You have worked hard to attain your Certified Public Accountant (CPA) license, advancing your education, gaining valuable work experience and passing the grueling four-part CPA exam. Now it’s time to put the sought-after credential to work. When you are prepared to flawlessly answer interview questions, showcase your work experience and negotiate for the salary you deserve, you will see all of that hard work pay off and reward you with the job you have been seeking.
Be Ready to Answer Accounting Interview Questions
An interview is a conversation, and interview questions are an inevitable part of that conversation. Most interview questions fall into one of two categories: behavioral or technical. Behavioral questions refer to your strengths, weaknesses, interests, work habits, goals and personality. They may include questions about how you would handle a certain scenario, such as finding a discrepancy in a financial statement or meeting a project deadline. If the question is phrased such that it focuses more on your integrity, perspective and decision-making skills than on specific standards or procedures, it is typically behavioral in nature.
Technical questions focus more narrowly on your accounting knowledge and skills. Your interviewer may want you to explain processes, terms, principles or procedures, not because he or she is unfamiliar with them, but rather to make sure that you have a solid understanding of the field and the work required of the position. Some interviewers may ask job candidates to complete technical exercises that show off their accounting skills, though the fact that you succeeded in passing the CPA exam may be proof enough of your knowledge and skills for other interviewers.
Don’t forget to ask your interviewer questions about the position and the firm, as well. Researching the company and the job before your interview can help you grasp what the firm is all about and come up with insightful questions that prove your interest in the firm.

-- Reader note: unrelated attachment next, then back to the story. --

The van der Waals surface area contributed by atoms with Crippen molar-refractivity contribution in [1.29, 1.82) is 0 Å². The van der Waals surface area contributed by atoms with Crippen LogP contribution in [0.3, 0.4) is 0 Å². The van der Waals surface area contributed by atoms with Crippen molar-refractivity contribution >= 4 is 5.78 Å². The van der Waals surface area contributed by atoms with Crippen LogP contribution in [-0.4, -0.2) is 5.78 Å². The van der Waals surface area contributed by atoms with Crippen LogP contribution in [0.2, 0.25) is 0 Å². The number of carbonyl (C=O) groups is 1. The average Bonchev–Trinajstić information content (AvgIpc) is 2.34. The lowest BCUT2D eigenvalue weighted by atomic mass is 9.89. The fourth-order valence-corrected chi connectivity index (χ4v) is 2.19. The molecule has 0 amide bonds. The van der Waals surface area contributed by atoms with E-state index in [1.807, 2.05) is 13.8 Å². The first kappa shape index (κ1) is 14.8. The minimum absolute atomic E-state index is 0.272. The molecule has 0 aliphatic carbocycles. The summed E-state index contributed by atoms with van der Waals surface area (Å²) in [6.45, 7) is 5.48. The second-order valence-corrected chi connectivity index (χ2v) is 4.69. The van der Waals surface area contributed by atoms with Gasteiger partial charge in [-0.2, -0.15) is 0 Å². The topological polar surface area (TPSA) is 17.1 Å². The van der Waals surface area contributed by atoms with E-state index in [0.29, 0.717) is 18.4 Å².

Draw on Your Experience
Unlike new graduates fresh out of college, you should have professional work experience in the field of accounting when you apply for a role as a CPA. In fact, most states require CPA candidates to have a minimum of two years of accounting experience, according to the Association of International Certified Public Accountants (AICPA). Your interviewer will expect you to draw on this experience. CPAs and other experienced accountants will often be asked in job interviews to discuss past job performance.
Ideally, you will be able to show that the experience you have can be measured in terms of the results you produced, rather than simply the number of years you have worked. You might encounter questions about how you have saved your company money in the past, particularly if the job you are applying for is a managerial or cost accounting role. If you are a candidate for a leadership position, then you should be prepared to talk about instances in the past when you have taken the lead on a project. Even for less specialized positions, you might be asked to discuss how much work you have handled in a given timeframe, how you have solved challenges in the past and what software applications you have experience using.
Answering the introductory “Tell me about yourself” prompt can be easier for experienced accountants, who can identify themselves as CPAs with a precise number of years of experience, than for new graduates with little experience and no credentials.
Know Your Worth
There are many reasons why accountants go on to become CPAs, from prestige and job prospects to wanting to build your skills and attract new clients. However, it’s undeniable that part of the appeal of the credential, at least for many accounting professionals, is an increase in salary potential. You should have an idea going into a job interview what your skills are worth.
Generally speaking, CPAs earn 10 to 15 percent more than accountants who lack the credential, according to the AICPA. If a senior-level public accountant at a medium-sized firm earns $74,000 to $101,000 per year, a CPA in the same position at the same firm could make $81,400 to $116,150, the AICPA reported. In corporate accounting, those ranges are more likely to be $64,000 to $84,000 without a CPA license or $70,400 to $96,600 with a CPA license.
Over the course of your professional life, you could earn upwards of $1 million more than your peers who never attain the CPA licensures, according to the Accounting Institute for Success.